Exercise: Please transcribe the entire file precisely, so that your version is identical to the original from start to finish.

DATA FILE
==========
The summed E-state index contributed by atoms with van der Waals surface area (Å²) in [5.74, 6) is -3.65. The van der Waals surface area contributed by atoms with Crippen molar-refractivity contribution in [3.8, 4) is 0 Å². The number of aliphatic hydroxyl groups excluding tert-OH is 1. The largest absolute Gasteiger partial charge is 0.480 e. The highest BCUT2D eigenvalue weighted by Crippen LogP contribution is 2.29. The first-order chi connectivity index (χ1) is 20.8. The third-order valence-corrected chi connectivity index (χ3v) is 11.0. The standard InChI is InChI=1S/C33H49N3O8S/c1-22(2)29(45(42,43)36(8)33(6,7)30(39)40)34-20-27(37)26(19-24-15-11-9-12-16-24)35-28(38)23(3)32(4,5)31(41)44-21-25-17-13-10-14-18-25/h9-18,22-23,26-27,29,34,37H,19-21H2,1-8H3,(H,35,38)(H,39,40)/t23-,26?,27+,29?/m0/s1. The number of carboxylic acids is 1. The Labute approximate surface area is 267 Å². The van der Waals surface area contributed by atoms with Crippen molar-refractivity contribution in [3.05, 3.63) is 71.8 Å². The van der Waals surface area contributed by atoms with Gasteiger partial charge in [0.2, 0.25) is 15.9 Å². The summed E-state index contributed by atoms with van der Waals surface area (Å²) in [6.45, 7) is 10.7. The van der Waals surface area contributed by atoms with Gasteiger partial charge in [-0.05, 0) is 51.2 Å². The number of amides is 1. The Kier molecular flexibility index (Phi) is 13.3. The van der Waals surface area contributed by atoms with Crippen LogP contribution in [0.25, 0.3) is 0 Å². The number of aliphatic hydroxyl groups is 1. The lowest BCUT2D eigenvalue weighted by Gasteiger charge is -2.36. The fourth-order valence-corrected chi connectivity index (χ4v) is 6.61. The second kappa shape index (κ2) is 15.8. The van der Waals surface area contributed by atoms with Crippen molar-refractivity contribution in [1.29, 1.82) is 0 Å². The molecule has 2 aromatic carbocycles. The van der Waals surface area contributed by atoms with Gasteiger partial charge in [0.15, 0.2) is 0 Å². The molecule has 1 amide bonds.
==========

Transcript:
The summed E-state index contributed by atoms with van der Waals surface area (Å²) in [5.74, 6) is -3.65. The van der Waals surface area contributed by atoms with Crippen molar-refractivity contribution in [3.8, 4) is 0 Å². The number of aliphatic hydroxyl groups excluding tert-OH is 1. The largest absolute Gasteiger partial charge is 0.480 e. The highest BCUT2D eigenvalue weighted by Crippen LogP contribution is 2.29. The first-order chi connectivity index (χ1) is 20.8. The third-order valence-corrected chi connectivity index (χ3v) is 11.0. The standard InChI is InChI=1S/C33H49N3O8S/c1-22(2)29(45(42,43)36(8)33(6,7)30(39)40)34-20-27(37)26(19-24-15-11-9-12-16-24)35-28(38)23(3)32(4,5)31(41)44-21-25-17-13-10-14-18-25/h9-18,22-23,26-27,29,34,37H,19-21H2,1-8H3,(H,35,38)(H,39,40)/t23-,26?,27+,29?/m0/s1. The number of carboxylic acids is 1. The Labute approximate surface area is 267 Å². The van der Waals surface area contributed by atoms with Crippen molar-refractivity contribution in [3.05, 3.63) is 71.8 Å². The van der Waals surface area contributed by atoms with Gasteiger partial charge in [0.2, 0.25) is 15.9 Å². The summed E-state index contributed by atoms with van der Waals surface area (Å²) in [6.45, 7) is 10.7. The van der Waals surface area contributed by atoms with Gasteiger partial charge in [-0.05, 0) is 51.2 Å². The number of amides is 1. The Kier molecular flexibility index (Phi) is 13.3. The van der Waals surface area contributed by atoms with Crippen LogP contribution in [0.25, 0.3) is 0 Å². The number of aliphatic hydroxyl groups is 1. The lowest BCUT2D eigenvalue weighted by Gasteiger charge is -2.36. The fourth-order valence-corrected chi connectivity index (χ4v) is 6.61. The second kappa shape index (κ2) is 15.8. The van der Waals surface area contributed by atoms with Crippen molar-refractivity contribution in [1.29, 1.82) is 0 Å². The molecule has 2 aromatic carbocycles. The van der Waals surface area contributed by atoms with Gasteiger partial charge in [0.15, 0.2) is 0 Å². The molecule has 1 amide bonds.